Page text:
- The Washington Times - Wednesday, November 27, 2013

“The first thing we can thank God for this Thanksgiving is that we Americans still have Thanksgiving. This holiday, so bound up with our history and our traditions, is in danger. Most department stores have long since put up their Christmas — correction, holiday — decorations and filled the air with ‘Yuletide’ carols,” declares Bob Morrison, a senior fellow with the Family Research Council.

“With more and more national retail chains opening for business on Thanksgiving, we have to ask: Will Thanksgiving Day give way to ‘Black Thursday’ in years to come? Will it be no more than the kickoff for the season of year-end bargain-hunting? Will an unrelenting materialism drive out any time for home and hearth?”


Indeed, there is much commercial hubbub surrounding the phenomenon that major stores will open Thursday. But a large number of Americans — convinced that a convivial table and family fellowship bests the bargains — “appear turned off by the idea,” says a new Rasmussen poll.

The new survey of 1,000 adults finds that just 8 percent admit “they are more likely to shop at a store that opens on Thanksgiving Day to get a jump on Black Friday deals.”

There is some pushback as well. Compromising family time with blockbuster sales may come with a price: 44 percent of the respondents also say they are “less likely to shop at a store that opens on the holiday,” while another 44 percent say that the new retail practice has no effect on them.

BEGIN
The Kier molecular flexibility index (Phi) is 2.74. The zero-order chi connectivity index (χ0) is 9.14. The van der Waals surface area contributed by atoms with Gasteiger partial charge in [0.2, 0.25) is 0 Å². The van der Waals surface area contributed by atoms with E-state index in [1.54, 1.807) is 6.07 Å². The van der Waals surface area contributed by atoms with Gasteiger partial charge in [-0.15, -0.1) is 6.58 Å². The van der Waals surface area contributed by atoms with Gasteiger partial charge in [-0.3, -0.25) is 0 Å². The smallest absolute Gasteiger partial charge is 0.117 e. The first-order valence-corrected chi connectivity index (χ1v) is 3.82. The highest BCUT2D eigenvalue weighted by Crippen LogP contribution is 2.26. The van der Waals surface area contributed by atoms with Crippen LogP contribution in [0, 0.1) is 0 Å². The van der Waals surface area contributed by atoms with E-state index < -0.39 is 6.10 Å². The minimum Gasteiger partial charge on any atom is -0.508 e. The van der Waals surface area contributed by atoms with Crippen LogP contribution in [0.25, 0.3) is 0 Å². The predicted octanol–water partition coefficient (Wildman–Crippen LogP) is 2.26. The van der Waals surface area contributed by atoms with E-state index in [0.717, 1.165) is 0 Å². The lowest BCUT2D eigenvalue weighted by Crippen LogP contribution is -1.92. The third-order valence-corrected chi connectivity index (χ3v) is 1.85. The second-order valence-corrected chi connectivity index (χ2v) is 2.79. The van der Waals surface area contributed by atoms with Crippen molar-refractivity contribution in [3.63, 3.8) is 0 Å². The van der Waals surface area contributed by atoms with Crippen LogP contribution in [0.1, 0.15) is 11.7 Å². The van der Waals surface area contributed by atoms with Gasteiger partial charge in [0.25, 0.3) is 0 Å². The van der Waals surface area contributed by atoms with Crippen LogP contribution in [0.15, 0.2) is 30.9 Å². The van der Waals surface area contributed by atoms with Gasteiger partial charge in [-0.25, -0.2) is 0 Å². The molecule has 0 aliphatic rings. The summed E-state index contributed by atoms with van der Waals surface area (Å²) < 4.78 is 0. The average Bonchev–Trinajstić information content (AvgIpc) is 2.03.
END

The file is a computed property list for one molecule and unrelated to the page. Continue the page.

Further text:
“This Thanksgiving Day, let us forge deeper connections with our loved ones. Let us extend our gratitude and our compassion. And let us lift each other up and recognize, in the oldest spirit of this tradition, that we rise or fall as one nation, under God,” President Obama advises in his Thanksgiving Day proclamation.

And from the Republican weekly address, delivered this week by Sen. Lindsey Graham of South Carolina: “Our American soldiers serve as some of the best ambassadors the United States could ever hope for. They are tough and determined, yet equally kind and compassionate. On this Thanksgiving, I want to express all of our appreciation — Republican, Democrat, independent — for the service of our men and women in uniform and their families.

“To the military spouse, who has to be both mom and dad, God bless. To the children of our military members, who have missed holidays and birthdays, God bless you. It is because of the bravery of our troops, and their willingness to endure tremendous hardships that we are able to be at home with our families this holiday season.”


A historical moment to ponder: a message to Americans on Thanksgiving Day 1944, from Winston Churchill, meant for the “bold, the loyal, the warm-hearted,” and those “in bivouacs and dugouts, on battlefields, on the high seas and in the highest air.” The prime minister made his remarks during a Thanksgiving dinner at Royal Albert Hall in London on Nov. 23, 1944.

“Always, this annual festival has been dear to the hearts of the American people. Always it has been that desire for Thanksgiving — and never I think, has there been more justification, more compulsive need for it, than now. It is your day of Thanksgiving,” Churchill said.

“When we feel the truth of the facts which are before us — that in three or four years the peaceful, peace-loving people of the United States, with all the variety and freedom of their life — in such contrast to the iron discipline which has governed many other communities,” Churchill began, then paused.

“When we see that in three or four years, the United States has in sober fact become the greatest military naval and air power in the world, that, I say to you, in this time of the world, is in itself, a subject for profound thanksgiving,” Churchill concluded, to thunderous applause.